OID

Required. Specifies the OID that uniquely identifies the attribute type in the directory server. The LDAP v3 specification requires the OID to be a UTF-8 encoded dotted decimal. However, Oracle Unified Directory supports the use of non-numeric OIDs for easy identification as long as the schema is used internally within the organization. The format is attributename-oid, for example, telephoneNumber-oid. Each non-numeric OID must have its corresponding dotted decimal OID defined in the schema.

NAME

Optional. Specifies the set of human-readable names that are used to refer to the attribute type. If there is a single name, enclose it in single quotes, for example, 'blogURL'. If there are multiple names, enclose each name in single quotes separated by spaces, and then enclose the entire set of names within parentheses, for example, ('blog' 'blogURL'). Ensure that there is a space between the left parenthesis and the name, and a space before the closing parenthesis.

SUP

Optional. Specifies the superior attribute type when you want one attribute type to inherit elements from another attribute type. The matching rule and attribute syntax specifications from the superior attribute type can be inherited by the subordinate type if it does not override the superior attribute type definition. The OID, any of the human-readable names associated with the superior attribute type or both can be used to collectively reference all of the subordinate attribute types.

DESC

Optional. Specifies a human-readable description of the attribute type.

SYNTAX

Optional. Specifies the attribute syntax for use with the attribute type. If provided, it should be given as a numeric OID. The core syntaxes are defined in section 3.3. of RFC 4517 (http://www.ietf.org/rfc/rfc4517.txt) and in Appendix A of the same document.

SINGLE-VALUE

Optional. Specifies whether the attributes of that type are allowed to have only a single value in any entry in which they appear. If SINGLE-VALUE is not present, the attributes are allowed to have multiple distinct values in the same entry.

NO-USER-MODIFICATION

Optional. Indicates that the values of the attributes of the given type cannot be modified by external clients (that is, the values can be modified only by internal processing within the directory server).

USAGE

Optional. Indicates how the attribute is to be used. Possible values are as follows: userApplications. Used to store user data. directoryOperation. Used to store data required for internal processing within the directory server. distributeOperation. Used to store operational data that must be synchronized across directory servers in the topology. dSAOperation. Used to store operational data that is specific to a particular directory server and should not be synchronized across the topology.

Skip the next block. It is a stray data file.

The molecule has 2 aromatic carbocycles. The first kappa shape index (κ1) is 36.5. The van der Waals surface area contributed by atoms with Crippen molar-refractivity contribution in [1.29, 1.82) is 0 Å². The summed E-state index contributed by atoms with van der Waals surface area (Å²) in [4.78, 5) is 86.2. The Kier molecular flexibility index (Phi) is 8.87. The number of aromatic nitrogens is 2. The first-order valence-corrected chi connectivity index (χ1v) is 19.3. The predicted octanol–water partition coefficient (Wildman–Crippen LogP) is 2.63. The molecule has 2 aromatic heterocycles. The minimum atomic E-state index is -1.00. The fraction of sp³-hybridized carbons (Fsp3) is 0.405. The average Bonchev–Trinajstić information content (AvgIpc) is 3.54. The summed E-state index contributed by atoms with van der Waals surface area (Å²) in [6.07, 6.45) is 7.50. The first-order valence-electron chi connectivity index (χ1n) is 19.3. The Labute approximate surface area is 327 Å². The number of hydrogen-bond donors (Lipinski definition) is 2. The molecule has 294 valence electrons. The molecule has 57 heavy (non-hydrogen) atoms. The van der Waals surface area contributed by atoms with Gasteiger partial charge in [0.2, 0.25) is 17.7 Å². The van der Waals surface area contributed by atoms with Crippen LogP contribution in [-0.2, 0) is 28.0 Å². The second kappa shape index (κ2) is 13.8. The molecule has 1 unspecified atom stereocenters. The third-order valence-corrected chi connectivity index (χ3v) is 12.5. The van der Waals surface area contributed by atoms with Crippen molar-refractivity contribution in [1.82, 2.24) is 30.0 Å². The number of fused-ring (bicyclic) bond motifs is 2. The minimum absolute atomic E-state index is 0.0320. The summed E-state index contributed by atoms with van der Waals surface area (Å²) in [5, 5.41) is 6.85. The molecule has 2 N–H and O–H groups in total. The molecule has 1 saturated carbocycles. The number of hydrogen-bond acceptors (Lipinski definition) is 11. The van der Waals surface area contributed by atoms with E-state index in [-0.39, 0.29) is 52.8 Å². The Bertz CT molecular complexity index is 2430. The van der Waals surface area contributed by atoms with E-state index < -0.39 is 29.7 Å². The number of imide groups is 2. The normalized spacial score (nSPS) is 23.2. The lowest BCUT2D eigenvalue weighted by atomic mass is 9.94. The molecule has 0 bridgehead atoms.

extensions

Optional. Specifies the extensions available to the attribute type. Oracle Unified Directory provides the following extensions:

  • X-ORIGIN. Provides information on where the attribute type is defined. The element is a non-standard tool that you can use to locate the schema element, for example, the RFC number (RFC4517).

  • X-SCHEMA-FILE. Indicates which schema file contains the attribute type definition. Used for internal purposes only and is not exposed to clients. You can use this extension to specify where the directory server should store your custom schema definitions.

  • X-APPROX. Indicates which approximate matching rule should be used for the attribute type. If specified, the value should be the name of the OID of a registered approximate matching rule.

For example, you can specify the addition of a new attribute type, blogURL, in an LDIF file that will be added to the schema.

$ cat blogURL.ldif
dn: cn=schema
changetype: modify
add: attributeTypes
attributeTypes: ( 1.3.6.1.4.1.32473.1.1.590
  NAME ( 'blog' 'blogURL' )
  DESC 'URL to a personal weblog'
  SYNTAX 1.3.6.1.4.1.1466.115.121.1.15
  SINGLE-VALUE
  X-ORIGIN 'Oracle Unified Directory Server'
  USAGE userApplications )

Note:

Pay special attention to the spaces in an attribute type declaration. The LDAP specification requires that a space exist between the opening parenthesis and the OID, and the value of the USAGE element and the closing parenthesis. Further, the LDIF specification states that LDIF parsers should ignore exactly one space at the beginning of each line. Therefore, it is a good practice to add two (2) spaces at the beginning of the line that starts with an element keyword. For example, add two spaces before NAME, DESC, SYNTAX, SINGLE-VALUE, X-ORIGIN, and USAGE in the previous example.

The OIDs used in this example are for illustration purposes only and should not be implemented in your directory.

27.4.1.1 To View Attribute Types

The cn=schema entry has a multivalued attribute, attributeTypes, that contains definitions of each attribute type in the directory schema. You can view the schema definitions by using the ldapsearch command. Schema elements are represented as LDAP subentries, and searches on cn=schema must therefore include the LDAP Subentry search control.